I just realized that this was a draft from almost two years ago and that I had forgotten to actually publish it. But I thought it was worthwhile so making up for that error now:
Recently, I visited Monticello -
the beloved home of the third president of the United States, Thomas
Jefferson. Every American child learns about Jefferson as the third
president and his importance in the history of the nation (not to
mention, since 1998, his apparent relationship with his slave, Sally
Hemings). What may not always be mentioned in those lessons is his
other interests and proficiency in many of them. Or, if they are, they
are secondary to the larger importance of his place in history.
But I was reminded that Jefferson truly was a renaissance man
in every sense of the word. It was his fervent belief that the purpose
of government was to secure the natural rights of man, the rights to
life, liberty and the pursuit of happiness. While this may seem natural
to those of us in the 21st century, it was quite a leap at a time when
the right of governance was determined by birth and those who were not so
fortunate were subjected to the whims of those who were. Almost every
nation in the world was run by kings and leaders whose positions were
determined by their lineage, not by their ability to lead. Their people
were subjected to lives similarly predetermined by their birth, but not
at the lofty level of their lords and lieges. To argue that men had
the right to choose their own leaders and to pursue their own lives
independent of kings chosen by God was a revolutionary thought in more
than a few ways.
These were things about which I was
certainly aware though partly forgotten over the years. But my visit to
Monticello did remind me and I was grateful for the opportunity to
relearn them. I have and will also continue to relearn those lessons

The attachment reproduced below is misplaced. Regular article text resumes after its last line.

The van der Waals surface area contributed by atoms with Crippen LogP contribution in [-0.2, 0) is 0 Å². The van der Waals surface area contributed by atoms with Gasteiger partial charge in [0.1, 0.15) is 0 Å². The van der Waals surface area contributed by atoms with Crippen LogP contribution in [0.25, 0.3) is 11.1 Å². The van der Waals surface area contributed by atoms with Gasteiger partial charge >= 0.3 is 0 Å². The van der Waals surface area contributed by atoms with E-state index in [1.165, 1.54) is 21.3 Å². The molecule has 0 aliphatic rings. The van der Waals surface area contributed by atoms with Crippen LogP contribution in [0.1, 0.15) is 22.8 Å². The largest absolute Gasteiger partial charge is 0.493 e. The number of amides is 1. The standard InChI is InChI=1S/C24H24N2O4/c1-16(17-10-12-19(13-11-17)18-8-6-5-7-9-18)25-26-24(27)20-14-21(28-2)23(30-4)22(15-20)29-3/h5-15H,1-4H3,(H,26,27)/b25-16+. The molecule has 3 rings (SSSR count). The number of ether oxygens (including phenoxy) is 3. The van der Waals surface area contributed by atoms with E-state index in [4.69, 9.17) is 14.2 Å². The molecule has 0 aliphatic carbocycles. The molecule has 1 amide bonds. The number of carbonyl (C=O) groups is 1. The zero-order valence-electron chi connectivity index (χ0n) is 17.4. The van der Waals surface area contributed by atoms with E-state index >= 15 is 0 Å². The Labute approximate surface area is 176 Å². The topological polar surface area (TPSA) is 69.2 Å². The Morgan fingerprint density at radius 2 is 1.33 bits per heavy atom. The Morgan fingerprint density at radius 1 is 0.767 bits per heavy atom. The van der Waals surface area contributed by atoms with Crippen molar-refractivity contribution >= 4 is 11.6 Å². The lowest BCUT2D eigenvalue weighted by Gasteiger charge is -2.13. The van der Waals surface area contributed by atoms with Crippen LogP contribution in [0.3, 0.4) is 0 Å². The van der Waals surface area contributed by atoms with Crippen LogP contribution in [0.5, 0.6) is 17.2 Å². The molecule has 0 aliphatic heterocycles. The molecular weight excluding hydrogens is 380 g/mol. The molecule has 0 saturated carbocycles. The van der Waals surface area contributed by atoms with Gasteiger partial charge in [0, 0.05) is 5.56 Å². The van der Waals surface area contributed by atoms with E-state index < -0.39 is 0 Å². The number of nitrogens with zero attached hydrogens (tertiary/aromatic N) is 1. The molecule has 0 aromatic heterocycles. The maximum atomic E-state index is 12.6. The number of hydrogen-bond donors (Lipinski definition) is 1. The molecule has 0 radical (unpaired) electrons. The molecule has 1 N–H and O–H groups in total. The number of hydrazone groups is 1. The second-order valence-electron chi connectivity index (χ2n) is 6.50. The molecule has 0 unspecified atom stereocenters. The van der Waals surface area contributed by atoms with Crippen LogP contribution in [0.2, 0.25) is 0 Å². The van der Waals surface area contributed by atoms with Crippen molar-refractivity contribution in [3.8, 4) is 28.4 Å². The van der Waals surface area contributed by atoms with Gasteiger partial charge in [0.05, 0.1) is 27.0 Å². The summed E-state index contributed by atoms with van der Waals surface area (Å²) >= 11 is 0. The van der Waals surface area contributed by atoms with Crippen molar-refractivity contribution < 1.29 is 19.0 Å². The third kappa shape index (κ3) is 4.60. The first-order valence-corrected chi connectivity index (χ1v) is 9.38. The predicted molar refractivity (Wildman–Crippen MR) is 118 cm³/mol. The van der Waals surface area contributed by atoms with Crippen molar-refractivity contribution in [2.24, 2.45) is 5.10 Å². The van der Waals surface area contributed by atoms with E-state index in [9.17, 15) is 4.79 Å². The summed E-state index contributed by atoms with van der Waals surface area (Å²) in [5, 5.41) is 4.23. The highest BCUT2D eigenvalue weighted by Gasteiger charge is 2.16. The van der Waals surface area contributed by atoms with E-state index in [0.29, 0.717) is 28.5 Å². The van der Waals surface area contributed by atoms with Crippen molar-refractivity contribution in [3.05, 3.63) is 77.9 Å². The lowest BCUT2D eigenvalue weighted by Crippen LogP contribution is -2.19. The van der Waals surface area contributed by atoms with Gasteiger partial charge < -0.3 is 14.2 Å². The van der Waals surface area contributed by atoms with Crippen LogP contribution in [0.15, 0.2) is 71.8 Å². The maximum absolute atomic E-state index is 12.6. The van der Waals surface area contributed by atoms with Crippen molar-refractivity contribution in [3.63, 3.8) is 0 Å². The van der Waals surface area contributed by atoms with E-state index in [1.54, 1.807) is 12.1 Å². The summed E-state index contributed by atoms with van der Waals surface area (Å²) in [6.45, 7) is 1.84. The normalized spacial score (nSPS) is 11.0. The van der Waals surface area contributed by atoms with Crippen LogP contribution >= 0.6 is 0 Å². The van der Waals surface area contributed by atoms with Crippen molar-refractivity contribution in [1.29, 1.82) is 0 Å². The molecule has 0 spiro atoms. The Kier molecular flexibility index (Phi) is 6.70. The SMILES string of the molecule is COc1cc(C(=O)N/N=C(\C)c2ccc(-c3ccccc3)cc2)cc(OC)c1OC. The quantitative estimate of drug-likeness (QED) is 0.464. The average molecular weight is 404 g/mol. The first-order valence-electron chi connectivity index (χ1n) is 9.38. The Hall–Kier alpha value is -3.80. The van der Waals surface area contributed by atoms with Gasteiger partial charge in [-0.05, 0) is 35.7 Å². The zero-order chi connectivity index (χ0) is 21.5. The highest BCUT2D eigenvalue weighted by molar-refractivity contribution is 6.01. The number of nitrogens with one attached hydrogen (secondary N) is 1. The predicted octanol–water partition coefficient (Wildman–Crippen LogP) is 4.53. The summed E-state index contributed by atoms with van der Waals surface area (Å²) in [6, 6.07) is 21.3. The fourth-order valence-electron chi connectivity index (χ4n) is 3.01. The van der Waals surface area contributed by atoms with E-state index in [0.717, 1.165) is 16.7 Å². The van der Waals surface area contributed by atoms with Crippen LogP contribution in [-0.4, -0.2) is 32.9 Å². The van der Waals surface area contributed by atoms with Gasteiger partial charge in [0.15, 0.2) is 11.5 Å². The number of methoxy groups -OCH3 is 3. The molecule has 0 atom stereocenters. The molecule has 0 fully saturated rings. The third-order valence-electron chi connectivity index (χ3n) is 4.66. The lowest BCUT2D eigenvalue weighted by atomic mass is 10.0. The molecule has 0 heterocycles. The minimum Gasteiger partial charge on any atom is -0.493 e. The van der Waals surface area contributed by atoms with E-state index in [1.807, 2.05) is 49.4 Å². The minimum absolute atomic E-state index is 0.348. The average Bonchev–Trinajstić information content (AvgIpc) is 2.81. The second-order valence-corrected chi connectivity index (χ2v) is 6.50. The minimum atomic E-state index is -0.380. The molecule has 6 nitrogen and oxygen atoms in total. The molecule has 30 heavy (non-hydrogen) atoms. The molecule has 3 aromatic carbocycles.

for they are no less important today than they were 200+ years ago.
what caught my interest was what apparently also caught Mr. Jefferson's
interest - architecture, science, history, technology and horticulture -
among other things. He was an accomplished architect (I believe he
designed Monticello), noted the daily weather in a diary for 50 years
and filled his home with maps of the known world at his time as well as
bones of animals not known in his homeland and artifacts from different
cultures. His intellectual curiosity knew no bounds. Combined with
that interest, however, was the desire to spread the knowledge out
further. The University of Virginia, a highly regarded place of higher
learning, was conceived and originated by Mr. Jefferson. Indeed, he was a
man of letters (more than 20,000 if I recall correctly) who professed
his love of books to his friends. Aside - I had forgotten that the US Library of Congress was founded through the generous assistance of Mr. Jefferson.
Jefferson's legacy is one of the few who can be said to be almost universal. His approach to government, not to mention his contributions to science and the pursuit of higher learning, have endured and are emulated not just in his own nation but elsewhere throughout the world. This is a man to whom great debts are owed and much praise is due. Frankly, I think the world needs another like him who can transcend his own time and similarly provide for the future.